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We are now in the moment when evidence begins to accrue so as to favor one or another story regarding what really motivated the Fullerton recall. I don’t mean what motivated the voters: that was pretty clearly the killing of Kelly Thomas and the weak response of the Council to it. I’d say the same is true of the signature gatherers and demonstrators. I mean, what motivated the proponents — and most of all, the chief funder of it all, Tony “Deep Pockets” Bushala.
Scenario 1 — which I have to say, I believed when I first headed to FFFF half a year or so ago — is that Tony and the FFFFster leaders were really, legitimately, exercised over the killing of Kelly Thomas and wanted to make sure that those policing Fullerton would never allow it again. This is very likely true of voters, but not necessarily true of leaders.
Scenario 2 is that Tony and his gang, despite not liking it when a harmless homeless guy is killed, were just using the Kelly Thomas killing as a way of electing a majority to the City Council that would implement their anti-tax, anti-pension, anti-union, anti-public employee agenda.
(People within the FFFF cult have of course been frantically upset at the notion that Scenario 2, rather than Scenario 1, could have been the real primary motivation for the recall. For them, where Kelly Thomas has become a saint to whom they write letters (don’t make me link to it), contemplating whether the recall was not really about Kelly is a sin on the level of musing about whether Jesus was mostly after the publicity.)
Up until now, there has been no real way to tell which scenario has more support. The recall leaders’ actions would have been pretty much the same under Scenario 1 and Scenario 2 — because both of them required constant flogging of the Kelly Thomas story. They certainly didn’t campaign primarily (or hardly at all) on “bankrupt the city and void the pensions” or whatever they have in mind. It was only after the recall that the paths they would take under Scenario 1 and Scenario 2 would diverge.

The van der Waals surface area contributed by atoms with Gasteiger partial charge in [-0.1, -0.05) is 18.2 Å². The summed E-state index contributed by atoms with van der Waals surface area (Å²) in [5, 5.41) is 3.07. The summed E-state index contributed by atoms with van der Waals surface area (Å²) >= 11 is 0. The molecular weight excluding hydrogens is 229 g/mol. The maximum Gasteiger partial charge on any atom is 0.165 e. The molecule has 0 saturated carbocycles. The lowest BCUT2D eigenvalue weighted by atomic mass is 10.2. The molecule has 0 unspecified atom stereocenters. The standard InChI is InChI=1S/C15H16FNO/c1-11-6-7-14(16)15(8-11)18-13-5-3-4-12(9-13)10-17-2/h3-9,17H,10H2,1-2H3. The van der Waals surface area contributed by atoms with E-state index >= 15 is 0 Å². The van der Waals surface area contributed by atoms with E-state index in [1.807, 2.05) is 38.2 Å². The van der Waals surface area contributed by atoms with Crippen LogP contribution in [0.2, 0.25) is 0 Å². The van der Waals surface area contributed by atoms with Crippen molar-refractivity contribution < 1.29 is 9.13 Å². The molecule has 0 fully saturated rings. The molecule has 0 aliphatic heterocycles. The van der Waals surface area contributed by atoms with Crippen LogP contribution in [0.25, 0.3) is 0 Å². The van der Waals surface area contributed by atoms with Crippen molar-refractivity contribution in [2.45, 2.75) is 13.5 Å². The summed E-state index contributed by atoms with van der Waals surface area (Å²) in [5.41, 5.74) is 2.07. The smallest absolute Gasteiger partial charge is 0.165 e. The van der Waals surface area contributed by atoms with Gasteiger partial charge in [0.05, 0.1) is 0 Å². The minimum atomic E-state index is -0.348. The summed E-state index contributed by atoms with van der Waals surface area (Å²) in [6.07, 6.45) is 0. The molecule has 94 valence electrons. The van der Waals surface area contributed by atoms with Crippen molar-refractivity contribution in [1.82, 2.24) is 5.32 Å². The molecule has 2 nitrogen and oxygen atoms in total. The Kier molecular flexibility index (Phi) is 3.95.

(Perhaps you’ll recall that I asked candidates to go on the record as to whether they’d pursue bankruptcy to break existing pension obligations. Sebourn answered (with sort of a maybe); Kiger and Levinson didn’t. Tony, on OJB, said that he knew enough to keep his mouth shut until the sale is done.)
So I’ve been waiting for is to compare the seriousness: are they taking more serious steps to ensure that there’s no more Kelly Thomas-like situations or to conduct a war on public employees. They seem to be VERY serious about the latter — to an extent that will probably surprise voters and may bring Travis Kiger’s rein on City Council (and maybe Bruce Whitaker’s as well) to an early end.
You hear talk these days around Fullerton city government and you read on FFFF about plans to eliminate the Fullerton Police Department and outsource to the Sheriff’s Department — based on the hunger to relieve Fullerton of all pension obligations and without much consideration of whether the OCSD really would have acted much differently than the FPD did in that situation. You also hear about the possibility of following Stockton into municipal bankruptcy.
Fullerton is in nowhere near the sort of bad financial shape that Stockton is in — something robustly denied on FFFF, of course — but the solution to that appears to get it into that level of shape. But how could one do that? You’d have to do something like try to cut off a significant portion of the city’s revenue and in fact try to push through 30 years of refunds for homeowners — which is exactly what the yammering is about the “illegal water tax.” If Fullerton doesn’t look bankrupt, the reasoning seems to be, make it look bankrupt!
On the other hand, how serious are they about preventing police abuse? Well, feast your eyes on the latest FFFF brainchild — bringing in failed Sheriff’s candidate and Michele Bachmann worshiper Bill Hunt to head the FPD. Now I’m not going to address the merits of Bill Hunt for Top Cop yet — if some of the commenters are right, he’s a friend of Bushala’s, so one can’t say that he lacks the primary qualification — but what’s really interesting about the discussion there, which I urge you to read, is the question that isn’t asked:
“Is there reason to think that he’d have been, and in the future would be, less likely than Dan Hughes to have a police force that would engage in police brutality?”
The clamoring for Bill Hunt — <b>without any apparent exploration of his history or philosophy regarding police abuse</b>, which should be a major concern for those who are serious about wanting to reduce police abuse — suggests that they’re not really very serious about that at all. They just want their guy in power — someone who is likely to let the well-connected smoke dope in peace while limiting application of the laws to the less fortunate sons and daughters.
The final results aren’t in, in the competition between the two scenarios, but I’d say that at this point Scenario 2 looks like it’s winning by a mile.